We’re operating in a brand new business world where new initiatives arise by the second.
Companies must be receptive and flexibly adaptive if they’re to remain competitive in today’s industries.
Case management is a new concept which has revolutionized the HR sector, but what exactly is it and why do we need case management training?
Let’s begin by diving into a definition of case management to establish grounds for the rest of the article.
Definition of Case Management
A collaborative process which revolves around planning, assessment, facilitation, evaluation, advocacy and more.
These facets play a critical role in HR, with special regards to the human element of business operations.
You’ve more than likely seen this model in action even if you haven’t heard of the term itself.
In layman’s terms, case management looks at employee inquiries and requests and discovers the best approach for managing them.
Modern technology has simplified the process considerably, allowing employees and HR teams to work harmoniously.
In yesteryear employees would have to track down their HR representative and pose a question to them, either via form, email distribution lists or verbally.
But these methods of contact don’t scale well, where staff can be left feeling disillusioned and confused.
When requests are fulfilled, employee well-being and morale receives an all-important boost.
Staff will consequently be incentivized to meet objectives and work in the company’s best interests.
This can be achieved when HR representatives are transparent with case handling, tracking notes, discovering methods for collaboration, and measuring their own performance.
HR leaders manage requests, but importantly learn how to optimize teams.
Unlocking the true potential of employees this is conducive to high performance.
Today’s technology has generated a central route for employees to submit requests which are routed to the right HR agent.
Now you’re familiar with case management, let’s take a look at why case management training is so important:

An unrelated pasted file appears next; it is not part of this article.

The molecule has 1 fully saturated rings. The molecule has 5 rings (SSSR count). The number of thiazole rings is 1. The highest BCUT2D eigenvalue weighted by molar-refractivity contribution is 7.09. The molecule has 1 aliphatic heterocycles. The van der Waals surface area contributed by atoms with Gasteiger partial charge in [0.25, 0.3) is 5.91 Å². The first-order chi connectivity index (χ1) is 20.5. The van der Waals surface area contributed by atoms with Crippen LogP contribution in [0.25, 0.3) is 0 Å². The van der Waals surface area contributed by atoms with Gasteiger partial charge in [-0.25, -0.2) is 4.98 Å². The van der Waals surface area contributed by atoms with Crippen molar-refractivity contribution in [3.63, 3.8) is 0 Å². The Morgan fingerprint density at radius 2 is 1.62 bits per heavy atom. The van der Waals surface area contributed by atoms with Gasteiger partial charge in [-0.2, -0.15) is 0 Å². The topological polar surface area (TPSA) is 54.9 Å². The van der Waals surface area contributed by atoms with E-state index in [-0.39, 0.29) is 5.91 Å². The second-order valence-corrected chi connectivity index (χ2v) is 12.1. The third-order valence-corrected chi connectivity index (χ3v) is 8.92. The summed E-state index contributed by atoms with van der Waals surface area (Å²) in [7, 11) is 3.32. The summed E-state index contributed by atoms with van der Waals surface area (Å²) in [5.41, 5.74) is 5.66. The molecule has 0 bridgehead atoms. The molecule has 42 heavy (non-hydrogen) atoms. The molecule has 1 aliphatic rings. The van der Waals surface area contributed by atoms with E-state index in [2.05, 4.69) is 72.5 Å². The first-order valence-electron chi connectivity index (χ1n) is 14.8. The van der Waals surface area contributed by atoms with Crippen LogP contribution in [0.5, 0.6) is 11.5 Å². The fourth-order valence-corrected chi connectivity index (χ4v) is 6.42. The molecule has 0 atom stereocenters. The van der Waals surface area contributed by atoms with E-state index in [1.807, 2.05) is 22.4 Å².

Why is Case Management Training Important?
Case management enables organizations to reduce the number of inquiries HR has to deal with.
Its tendency to increase the efficiency of requests is a result of helping employees to help themselves, rather than constantly leaning on HR for resolutions.
This is achieved with a knowledgebase that works in conjunction with your case management system.
With online access to a library of relevant information, employees can search accordingly and address whatever they need to know at the time.
With the advancement of algorithms, suggested forms can be presented for added convenience and relevance.
Your knowledgebase should be contextual, providing tailored advice which extends beyond conventional help.
It is with this level of personalization and self-service that a consumer-like experience for employees can be created.
Training enables participants to manage the technology that helps employee expectations be met.
Request forms and HR distribution lists are commonly perceived as a black hole, where little value can be extracted from the process.
But this is less true in today’s technological realm, where advancements have allowed the development of more efficiency systems.
Case management technology allows both employees and HR agents to monitor the progress of different cases.
This level of transparency is beneficial and reassuring for both parties, where progress can be monitored and agents can ensure employee needs are being met.
HR cases are complex at the best of times, often involving more than one person to reach a true resolution.
Case management permits enhanced collaboration, so the expertise of multiple staff members can be leveraged to reach a solution.
This channels the advanced capabilities of numerous employees, involving stakeholders who can contribute valuable input.
When HR representatives work together on tasks they can combine skill sets for maximum efficiency.
Collaboration is made simpler when organizations track task completion, capitalizing on advanced technology to resolve inquiries, requests, and other issues.
Today’s software tools can be leveraged to automate workflows.
Their application within case management is profound because they enable requests to be routed to where they can be most suitably handled.
Generic inquiries might be sent to a shared service center, while more specific requests are treated differently.
For example if someone sends in a payroll request, it can be automatically forwarded to a payroll specialist.
But automation has branched into even more expansive, adventurous and impressive norms than this.
Employees can submit forms which consequently initiate subsequent processes.
These can be used to kick off a series of tasks, with notifications generated for those involved.
Automation plays a role in both open-ended questions and routine forms, and can reduce some of the rudimentary man hours which can take up significant time and energy.
Issues are often resolved faster and more accurately as a consequence.